Now, this small piece of sample came off a larger sample piece, which I had tucked in to a box to prevent it from getting all dirty in the camp conditions.  So now we had almost a full yard of white Byzantine damask to dye.  And thanks to Eirny, here was the result:

You literally watch the color change from white, to greeny/yellow, to a beautiful robin’s egg blue in less than two minutes.  And after a second dip in the dye, the finished Indigo Dyed Silk Damask looks like this.

Byzantine in Blue

Byzantine in Blue

So yeah, the plan is to carry the Byzantine design in the originally scheduled purple with a smaller yardage available in white, for those who wish to try their hand at dying silk themselves.  Thank you Eirny, for bringing the Indigo and letting us record the process!

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One of those weeks.  Last week’s blog was – well, a bit scattered.  This is what happens when one blogs after a very long weekend of vending.  Lesson being to pre-write the blog so that it at least makes sense once posted.  And then the blogs I thought I was going to write this week were topics already written about by others.  And so here I am, left with nothing to blog about.

Instead, I spent a productive week preparing the sewing area for my next big costuming push: Golden Beltane.  Then I spent Sunday making a cloak for said Beltane.  Then I started playing Star Wars online and got extremely distracted with planning my Twi’lek cosplay.  All very worthy endeavors, but are they blog worthy?

The cosplay is, yes.  After all, it is sewing related.  I think everyone knows how to make a basic circle cloak, and there is nothing special about the one I made for my boyfriend.  But an all silk Twi’lek Sith Lord cosplay?  There’s something to ponder.  Most people think Sith Lord or Jedi Knight, and they immediately go for wools and linens.  Which of course makes sense.  If you refer back to the original costuming from the movies, and these are the fibers used to create the costumes worn by Obi Wan Kenobi and Darth Maul.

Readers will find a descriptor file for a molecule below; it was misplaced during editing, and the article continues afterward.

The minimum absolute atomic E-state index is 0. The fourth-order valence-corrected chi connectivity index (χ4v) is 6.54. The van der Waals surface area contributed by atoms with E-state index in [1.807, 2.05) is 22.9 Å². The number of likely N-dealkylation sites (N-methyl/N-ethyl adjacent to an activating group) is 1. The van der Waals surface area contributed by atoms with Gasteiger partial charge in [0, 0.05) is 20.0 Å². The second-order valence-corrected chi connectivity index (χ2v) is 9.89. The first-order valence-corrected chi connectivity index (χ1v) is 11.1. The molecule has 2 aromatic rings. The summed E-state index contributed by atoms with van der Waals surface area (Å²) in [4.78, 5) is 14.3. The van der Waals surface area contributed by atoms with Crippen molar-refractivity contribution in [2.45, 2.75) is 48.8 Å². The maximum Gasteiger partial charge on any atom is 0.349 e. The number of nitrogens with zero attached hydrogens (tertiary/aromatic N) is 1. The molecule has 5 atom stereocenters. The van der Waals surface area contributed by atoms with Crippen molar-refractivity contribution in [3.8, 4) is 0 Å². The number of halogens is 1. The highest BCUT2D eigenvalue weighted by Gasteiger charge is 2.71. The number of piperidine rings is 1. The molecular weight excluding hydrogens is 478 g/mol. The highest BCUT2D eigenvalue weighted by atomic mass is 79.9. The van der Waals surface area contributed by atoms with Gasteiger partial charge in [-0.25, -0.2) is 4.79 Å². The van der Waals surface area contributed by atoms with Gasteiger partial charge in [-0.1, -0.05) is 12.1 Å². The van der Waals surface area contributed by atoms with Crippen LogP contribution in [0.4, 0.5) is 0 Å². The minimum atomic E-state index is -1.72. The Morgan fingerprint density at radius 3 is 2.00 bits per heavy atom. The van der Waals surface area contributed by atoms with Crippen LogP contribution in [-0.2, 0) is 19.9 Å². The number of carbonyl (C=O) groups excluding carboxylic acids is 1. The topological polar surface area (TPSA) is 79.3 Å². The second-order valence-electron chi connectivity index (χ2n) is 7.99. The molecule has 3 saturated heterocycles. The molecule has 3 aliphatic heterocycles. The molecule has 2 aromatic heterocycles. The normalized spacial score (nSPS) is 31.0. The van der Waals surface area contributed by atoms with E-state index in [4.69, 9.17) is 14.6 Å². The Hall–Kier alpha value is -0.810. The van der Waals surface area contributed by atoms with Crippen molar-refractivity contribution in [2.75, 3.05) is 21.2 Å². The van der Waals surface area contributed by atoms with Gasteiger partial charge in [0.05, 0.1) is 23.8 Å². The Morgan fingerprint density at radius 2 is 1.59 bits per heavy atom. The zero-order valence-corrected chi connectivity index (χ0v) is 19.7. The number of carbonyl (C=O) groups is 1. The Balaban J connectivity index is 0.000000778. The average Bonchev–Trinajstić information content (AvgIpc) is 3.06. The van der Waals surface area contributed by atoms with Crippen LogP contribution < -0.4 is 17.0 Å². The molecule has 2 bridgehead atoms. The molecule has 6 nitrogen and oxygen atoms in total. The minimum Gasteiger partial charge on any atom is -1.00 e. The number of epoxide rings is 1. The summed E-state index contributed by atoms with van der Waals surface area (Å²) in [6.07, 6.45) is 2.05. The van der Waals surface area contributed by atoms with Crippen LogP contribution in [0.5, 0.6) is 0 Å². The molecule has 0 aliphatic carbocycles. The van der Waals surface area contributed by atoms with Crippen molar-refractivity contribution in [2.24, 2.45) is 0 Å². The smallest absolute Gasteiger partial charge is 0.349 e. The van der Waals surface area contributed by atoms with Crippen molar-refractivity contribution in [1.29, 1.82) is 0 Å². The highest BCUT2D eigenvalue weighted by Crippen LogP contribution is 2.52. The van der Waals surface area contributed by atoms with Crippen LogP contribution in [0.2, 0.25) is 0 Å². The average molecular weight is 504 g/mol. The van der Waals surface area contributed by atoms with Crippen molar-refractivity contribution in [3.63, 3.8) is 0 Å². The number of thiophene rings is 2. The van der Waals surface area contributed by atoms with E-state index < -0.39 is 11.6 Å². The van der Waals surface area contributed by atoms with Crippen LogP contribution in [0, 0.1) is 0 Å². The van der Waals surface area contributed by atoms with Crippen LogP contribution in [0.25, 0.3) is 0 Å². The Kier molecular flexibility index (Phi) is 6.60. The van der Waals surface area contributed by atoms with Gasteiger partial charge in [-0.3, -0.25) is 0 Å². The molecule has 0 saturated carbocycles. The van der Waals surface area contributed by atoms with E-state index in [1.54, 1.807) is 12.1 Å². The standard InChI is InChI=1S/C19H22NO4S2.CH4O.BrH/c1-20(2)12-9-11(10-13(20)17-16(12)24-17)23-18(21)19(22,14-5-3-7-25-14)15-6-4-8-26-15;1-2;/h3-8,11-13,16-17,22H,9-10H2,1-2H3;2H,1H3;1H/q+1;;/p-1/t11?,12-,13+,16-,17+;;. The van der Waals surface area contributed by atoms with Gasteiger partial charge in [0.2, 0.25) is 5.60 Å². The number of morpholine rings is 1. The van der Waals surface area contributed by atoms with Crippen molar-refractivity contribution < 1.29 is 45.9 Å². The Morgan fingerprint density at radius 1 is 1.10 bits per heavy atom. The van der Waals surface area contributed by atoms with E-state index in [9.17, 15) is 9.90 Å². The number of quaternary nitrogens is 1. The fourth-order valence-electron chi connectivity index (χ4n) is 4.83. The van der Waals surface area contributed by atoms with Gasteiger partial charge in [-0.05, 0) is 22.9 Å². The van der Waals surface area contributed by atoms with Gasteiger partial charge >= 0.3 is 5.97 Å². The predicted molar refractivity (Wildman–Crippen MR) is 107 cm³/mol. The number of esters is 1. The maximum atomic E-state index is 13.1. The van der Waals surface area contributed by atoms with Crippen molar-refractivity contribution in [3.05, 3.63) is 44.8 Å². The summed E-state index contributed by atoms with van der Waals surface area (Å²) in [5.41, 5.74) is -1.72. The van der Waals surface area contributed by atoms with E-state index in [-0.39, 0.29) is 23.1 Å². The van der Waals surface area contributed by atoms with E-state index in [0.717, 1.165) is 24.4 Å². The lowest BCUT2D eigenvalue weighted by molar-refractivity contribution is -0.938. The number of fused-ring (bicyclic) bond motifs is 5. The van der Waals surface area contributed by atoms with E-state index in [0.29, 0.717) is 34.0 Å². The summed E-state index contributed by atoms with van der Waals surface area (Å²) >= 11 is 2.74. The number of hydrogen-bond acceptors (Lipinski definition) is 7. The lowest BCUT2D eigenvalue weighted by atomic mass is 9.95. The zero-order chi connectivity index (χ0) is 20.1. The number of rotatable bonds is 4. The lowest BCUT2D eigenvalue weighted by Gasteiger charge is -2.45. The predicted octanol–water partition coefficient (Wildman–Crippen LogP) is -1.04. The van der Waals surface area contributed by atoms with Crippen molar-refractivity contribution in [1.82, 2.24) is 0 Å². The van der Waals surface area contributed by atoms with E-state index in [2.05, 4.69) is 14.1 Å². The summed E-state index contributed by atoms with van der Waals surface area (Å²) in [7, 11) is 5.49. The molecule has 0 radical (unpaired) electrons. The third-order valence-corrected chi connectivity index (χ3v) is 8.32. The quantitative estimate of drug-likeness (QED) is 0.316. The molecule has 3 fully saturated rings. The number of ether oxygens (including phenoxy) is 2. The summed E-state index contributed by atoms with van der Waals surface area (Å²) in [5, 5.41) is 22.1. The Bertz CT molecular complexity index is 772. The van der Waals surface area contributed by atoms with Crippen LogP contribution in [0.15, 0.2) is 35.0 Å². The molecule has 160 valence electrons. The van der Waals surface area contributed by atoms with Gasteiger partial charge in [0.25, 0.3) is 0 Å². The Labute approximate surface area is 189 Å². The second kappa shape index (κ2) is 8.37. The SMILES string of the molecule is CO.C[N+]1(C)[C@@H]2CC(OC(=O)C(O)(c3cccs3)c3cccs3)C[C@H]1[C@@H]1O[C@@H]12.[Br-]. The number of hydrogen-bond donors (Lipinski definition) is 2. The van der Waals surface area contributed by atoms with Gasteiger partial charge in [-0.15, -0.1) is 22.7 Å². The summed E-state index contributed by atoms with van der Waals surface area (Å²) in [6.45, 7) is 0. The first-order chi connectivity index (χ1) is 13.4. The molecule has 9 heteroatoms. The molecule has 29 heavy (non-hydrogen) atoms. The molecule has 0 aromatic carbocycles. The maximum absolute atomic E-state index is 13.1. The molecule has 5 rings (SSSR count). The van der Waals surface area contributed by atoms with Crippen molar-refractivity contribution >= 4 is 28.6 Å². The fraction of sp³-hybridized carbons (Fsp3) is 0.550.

On the flip side, people will make their cosplays using vinyl or leather or even pleather, because this is what they see in their minds eye when creating their costumes.  All of which makes perfect sense.  You have a look you create and see yourself in, and when you feel good about what you’ve created, you look good wearing it.

But as someone who has lived and breathed silk for the last year and eight months, I see silk.  I see flowing robes, and silky sirwal.  I see sassy boots (not silk) and lekku adorned in silk.  And as someone who is rather enjoying the expanded universe created by Star Wars: The Old Republic (SWOTR), I see no reason I can’t create what my minds eye sees in silk.  And we know silk certainly was used in costume creations in the Star Wars films, at least as far as Princess Leia and Queen Amidala were concerned.  So why not for a Sith Lord?  Wouldn’t the bad guys adorn themselves in the uncommon?  Set themselves apart from the so called good guys?  That is my intention.

So this is my statement of intent for the future.  For now, I must complete my costuming for Golden Beltane, where I will be vending.  But as soon as that is over, I learn body painting.  I learn to attach my lekku firmly to my head, and I create my flowing robes.  That is a journey I will gladly share as I progress upon it.